Who branded painting in the Pop age more brazenly than Richard Hamilton, Roy Lichtenstein, Andy Warhol, Gerhard Richter, and Ed Ruscha? And who probed the Pop revolution in image and identity more intensely than they? In The First Pop Age, leading critic and historian Hal Foster presents an exciting new interpretation of Pop art through the work of these Pop Five.
Beautifully illustrated in color throughout, the book reveals how these seminal artists hold on to old forms of art while drawing on new subjects of media; how they strike an ambiguous attitude toward both high art and mass culture; and how they suggest that a heightened confusion between images and people is definitive of Pop culture at large.
As The First Pop Age looks back to the early years of Pop art, it also raises important questions about the present: What has changed in the look of screened and scanned images today? Is our media environment qualitatively different from that described by Warhol and company? Have we moved beyond the Pop age, or do we live in its aftermath?
A masterful account of one of the most important periods of twentieth-century art, this is a book that also sheds new light on our complex relationship to images today.
"Foster's book offers the most sustained demonstration to date of the once contested belief that, far from merely reproducing their source materials, Pop paintings reinvent them. . . . Foster shines here. . . . His great pages on $he (1958-61 . . .) are unmatched in their grasp of tabular painting."--Anne Wagner, London Review of Books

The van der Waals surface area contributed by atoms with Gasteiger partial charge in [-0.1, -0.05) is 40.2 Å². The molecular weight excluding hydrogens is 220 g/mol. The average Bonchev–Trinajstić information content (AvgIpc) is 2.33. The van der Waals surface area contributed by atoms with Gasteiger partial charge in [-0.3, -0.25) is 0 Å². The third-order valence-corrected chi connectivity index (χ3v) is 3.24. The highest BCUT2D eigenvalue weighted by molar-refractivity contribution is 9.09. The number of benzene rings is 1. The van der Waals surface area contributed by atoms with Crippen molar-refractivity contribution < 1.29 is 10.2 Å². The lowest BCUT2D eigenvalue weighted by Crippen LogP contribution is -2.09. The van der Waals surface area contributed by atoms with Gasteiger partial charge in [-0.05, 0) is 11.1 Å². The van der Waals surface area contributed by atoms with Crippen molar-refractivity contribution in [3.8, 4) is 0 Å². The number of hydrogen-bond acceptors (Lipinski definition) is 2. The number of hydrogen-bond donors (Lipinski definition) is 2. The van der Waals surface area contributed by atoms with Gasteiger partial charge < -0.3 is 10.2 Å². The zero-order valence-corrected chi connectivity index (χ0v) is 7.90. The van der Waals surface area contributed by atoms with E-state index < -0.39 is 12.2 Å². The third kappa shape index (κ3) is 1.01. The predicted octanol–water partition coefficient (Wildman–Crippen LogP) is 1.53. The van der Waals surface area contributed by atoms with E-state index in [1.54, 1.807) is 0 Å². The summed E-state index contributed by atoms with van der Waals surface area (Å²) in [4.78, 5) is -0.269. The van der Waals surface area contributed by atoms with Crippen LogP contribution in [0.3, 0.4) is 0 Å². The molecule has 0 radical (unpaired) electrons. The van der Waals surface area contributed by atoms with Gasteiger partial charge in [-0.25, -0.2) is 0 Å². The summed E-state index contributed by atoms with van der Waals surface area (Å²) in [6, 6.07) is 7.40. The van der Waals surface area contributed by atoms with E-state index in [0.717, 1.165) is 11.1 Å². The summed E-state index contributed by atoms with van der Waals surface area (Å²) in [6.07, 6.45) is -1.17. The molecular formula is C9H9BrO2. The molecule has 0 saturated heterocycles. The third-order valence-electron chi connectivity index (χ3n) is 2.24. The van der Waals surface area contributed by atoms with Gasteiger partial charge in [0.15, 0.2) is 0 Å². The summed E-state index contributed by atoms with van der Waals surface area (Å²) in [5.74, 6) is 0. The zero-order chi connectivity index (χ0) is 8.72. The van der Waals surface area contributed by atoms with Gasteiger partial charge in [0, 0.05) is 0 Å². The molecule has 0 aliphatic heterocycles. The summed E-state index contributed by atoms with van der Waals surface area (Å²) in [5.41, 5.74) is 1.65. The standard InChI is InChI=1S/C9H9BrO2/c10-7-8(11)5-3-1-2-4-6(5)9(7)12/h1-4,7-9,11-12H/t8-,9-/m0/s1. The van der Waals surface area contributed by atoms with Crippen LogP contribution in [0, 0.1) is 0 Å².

"Foster is an erudite analyst of the five artists he has chosen--Richard Hamilton, Roy Lichtenstein, Andy Warhol, Gerhard Richter, and Ed Ruscha--and an illuminating guide to their paintings and sculpture. . . . For readers interested in placing Pop art in the contexts of postmodernist and postructuralist theories of subjectivity, Foster's book will be an important reference work. But for a general reader more interested in the history and evolution of Pop, The First Pop Age is most provocative for the ideas half-hidden or unstated in the text about Pop's rise and fall, ideas suggested by Foster's juxtapositions of artists and works and his increasing emphasis on the traumatic, distressed, and apocalyptic strains in Pop imagery."--Elaine Showalter, Literary Review
"Foster digs deep into the work of five pop painters: Richard Hamilton, Roy Lichtenstein, Andy Warhol, Gerhard Richter and Ed Ruscha, paying particular attention to the formal qualities and often complex processes they used to create their paintings. This marks a shift from traditional readings of pop, which privilege subject matter over form. . . . Revolutionary. . . . Foster expertly leads us through the intricacies of one of art history's most popular movements."--Anny Shaw, Art Newspaper
"[Foster] brilliantly weaves a history of five Pop artists, including Andy Warhol, to detail his proposition that Pop Art, as much as it came as a reaction to the pressures of modernity, was centrally concerned with the role of the image in contemporary culture."--Joel Kuennen, ArtSlant
Table of Contents:
Homo Imago 1
Chapter 1: Richard Hamilton, or the Tabular Image 17
Chapter 2: Roy Lichtenstein, or the Cliché Image 62
Chapter 3: Andy Warhol, or the Distressed Image 109
Chapter 4: Gerhard Richter, or the Photogenic Image 172
Chapter 5: Ed Ruscha, or the Deadpan Image 210
Pop Test 249
Photography and Copyright Credits 321
Subject Index 323
Title Index 335